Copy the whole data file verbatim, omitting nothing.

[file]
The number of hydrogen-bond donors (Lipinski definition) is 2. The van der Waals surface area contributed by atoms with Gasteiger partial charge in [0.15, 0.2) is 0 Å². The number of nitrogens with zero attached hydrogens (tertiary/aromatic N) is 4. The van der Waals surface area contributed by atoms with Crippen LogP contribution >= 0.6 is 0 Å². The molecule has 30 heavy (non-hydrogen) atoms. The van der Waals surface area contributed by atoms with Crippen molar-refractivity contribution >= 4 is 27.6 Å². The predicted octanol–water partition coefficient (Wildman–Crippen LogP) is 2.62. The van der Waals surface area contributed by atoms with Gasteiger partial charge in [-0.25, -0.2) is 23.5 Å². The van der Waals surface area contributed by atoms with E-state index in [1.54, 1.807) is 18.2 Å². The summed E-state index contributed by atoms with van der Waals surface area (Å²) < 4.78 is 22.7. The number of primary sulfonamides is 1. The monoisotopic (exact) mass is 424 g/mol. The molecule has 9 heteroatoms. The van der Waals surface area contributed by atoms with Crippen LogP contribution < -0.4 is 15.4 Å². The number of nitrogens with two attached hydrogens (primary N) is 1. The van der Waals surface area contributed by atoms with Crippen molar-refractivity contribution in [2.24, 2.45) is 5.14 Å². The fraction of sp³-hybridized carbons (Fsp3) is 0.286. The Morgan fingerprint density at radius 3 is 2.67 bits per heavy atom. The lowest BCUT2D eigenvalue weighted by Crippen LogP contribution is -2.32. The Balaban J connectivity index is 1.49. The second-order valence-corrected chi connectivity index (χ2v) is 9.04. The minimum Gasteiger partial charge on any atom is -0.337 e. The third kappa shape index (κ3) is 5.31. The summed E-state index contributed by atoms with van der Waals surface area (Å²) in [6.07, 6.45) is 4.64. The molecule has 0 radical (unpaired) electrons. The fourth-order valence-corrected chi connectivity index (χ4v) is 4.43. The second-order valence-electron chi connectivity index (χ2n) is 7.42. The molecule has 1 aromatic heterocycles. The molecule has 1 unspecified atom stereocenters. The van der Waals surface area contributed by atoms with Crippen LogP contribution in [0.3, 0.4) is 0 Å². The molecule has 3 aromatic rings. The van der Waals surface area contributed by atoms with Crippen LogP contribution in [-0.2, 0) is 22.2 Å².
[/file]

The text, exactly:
The number of hydrogen-bond donors (Lipinski definition) is 2. The van der Waals surface area contributed by atoms with Gasteiger partial charge in [0.15, 0.2) is 0 Å². The number of nitrogens with zero attached hydrogens (tertiary/aromatic N) is 4. The van der Waals surface area contributed by atoms with Crippen LogP contribution >= 0.6 is 0 Å². The molecule has 30 heavy (non-hydrogen) atoms. The van der Waals surface area contributed by atoms with Crippen molar-refractivity contribution >= 4 is 27.6 Å². The predicted octanol–water partition coefficient (Wildman–Crippen LogP) is 2.62. The van der Waals surface area contributed by atoms with Gasteiger partial charge in [-0.25, -0.2) is 23.5 Å². The van der Waals surface area contributed by atoms with E-state index in [1.54, 1.807) is 18.2 Å². The summed E-state index contributed by atoms with van der Waals surface area (Å²) < 4.78 is 22.7. The number of primary sulfonamides is 1. The monoisotopic (exact) mass is 424 g/mol. The molecule has 9 heteroatoms. The van der Waals surface area contributed by atoms with Crippen LogP contribution < -0.4 is 15.4 Å². The number of nitrogens with two attached hydrogens (primary N) is 1. The van der Waals surface area contributed by atoms with Crippen molar-refractivity contribution in [2.24, 2.45) is 5.14 Å². The fraction of sp³-hybridized carbons (Fsp3) is 0.286. The Morgan fingerprint density at radius 3 is 2.67 bits per heavy atom. The lowest BCUT2D eigenvalue weighted by Crippen LogP contribution is -2.32. The Balaban J connectivity index is 1.49. The second-order valence-corrected chi connectivity index (χ2v) is 9.04. The minimum Gasteiger partial charge on any atom is -0.337 e. The third kappa shape index (κ3) is 5.31. The summed E-state index contributed by atoms with van der Waals surface area (Å²) in [6.07, 6.45) is 4.64. The molecule has 0 radical (unpaired) electrons. The fourth-order valence-corrected chi connectivity index (χ4v) is 4.43. The second-order valence-electron chi connectivity index (χ2n) is 7.42. The molecule has 1 aromatic heterocycles. The molecule has 1 unspecified atom stereocenters. The van der Waals surface area contributed by atoms with Crippen LogP contribution in [0.3, 0.4) is 0 Å². The molecule has 3 aromatic rings. The van der Waals surface area contributed by atoms with Crippen LogP contribution in [-0.2, 0) is 22.2 Å².